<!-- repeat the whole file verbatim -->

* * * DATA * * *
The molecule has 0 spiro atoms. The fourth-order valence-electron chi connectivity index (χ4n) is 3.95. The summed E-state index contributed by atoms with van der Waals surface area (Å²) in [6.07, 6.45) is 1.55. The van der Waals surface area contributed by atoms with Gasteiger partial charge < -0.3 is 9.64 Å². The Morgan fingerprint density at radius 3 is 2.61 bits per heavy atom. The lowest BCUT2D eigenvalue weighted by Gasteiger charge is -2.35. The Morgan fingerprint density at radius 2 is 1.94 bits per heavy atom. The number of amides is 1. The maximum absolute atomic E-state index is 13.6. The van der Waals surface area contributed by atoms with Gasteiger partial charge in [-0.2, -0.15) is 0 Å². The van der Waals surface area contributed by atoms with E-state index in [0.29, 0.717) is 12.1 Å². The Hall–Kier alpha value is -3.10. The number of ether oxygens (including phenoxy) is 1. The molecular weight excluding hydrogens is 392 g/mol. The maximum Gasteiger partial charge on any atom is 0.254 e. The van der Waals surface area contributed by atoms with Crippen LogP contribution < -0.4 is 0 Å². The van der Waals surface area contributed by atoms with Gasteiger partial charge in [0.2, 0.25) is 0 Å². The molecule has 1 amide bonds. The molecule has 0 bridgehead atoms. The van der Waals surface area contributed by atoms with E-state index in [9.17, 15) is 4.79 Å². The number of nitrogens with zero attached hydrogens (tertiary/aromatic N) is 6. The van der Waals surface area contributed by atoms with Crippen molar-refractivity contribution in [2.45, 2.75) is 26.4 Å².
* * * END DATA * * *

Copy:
The molecule has 0 spiro atoms. The fourth-order valence-electron chi connectivity index (χ4n) is 3.95. The summed E-state index contributed by atoms with van der Waals surface area (Å²) in [6.07, 6.45) is 1.55. The van der Waals surface area contributed by atoms with Gasteiger partial charge < -0.3 is 9.64 Å². The Morgan fingerprint density at radius 3 is 2.61 bits per heavy atom. The lowest BCUT2D eigenvalue weighted by Gasteiger charge is -2.35. The Morgan fingerprint density at radius 2 is 1.94 bits per heavy atom. The number of amides is 1. The maximum absolute atomic E-state index is 13.6. The van der Waals surface area contributed by atoms with Gasteiger partial charge in [-0.2, -0.15) is 0 Å². The van der Waals surface area contributed by atoms with E-state index in [0.29, 0.717) is 12.1 Å². The Hall–Kier alpha value is -3.10. The number of ether oxygens (including phenoxy) is 1. The molecular weight excluding hydrogens is 392 g/mol. The maximum Gasteiger partial charge on any atom is 0.254 e. The van der Waals surface area contributed by atoms with Crippen LogP contribution < -0.4 is 0 Å². The van der Waals surface area contributed by atoms with Gasteiger partial charge in [0.2, 0.25) is 0 Å². The molecule has 1 amide bonds. The molecule has 0 bridgehead atoms. The van der Waals surface area contributed by atoms with E-state index in [9.17, 15) is 4.79 Å². The number of nitrogens with zero attached hydrogens (tertiary/aromatic N) is 6. The van der Waals surface area contributed by atoms with Crippen molar-refractivity contribution in [2.45, 2.75) is 26.4 Å².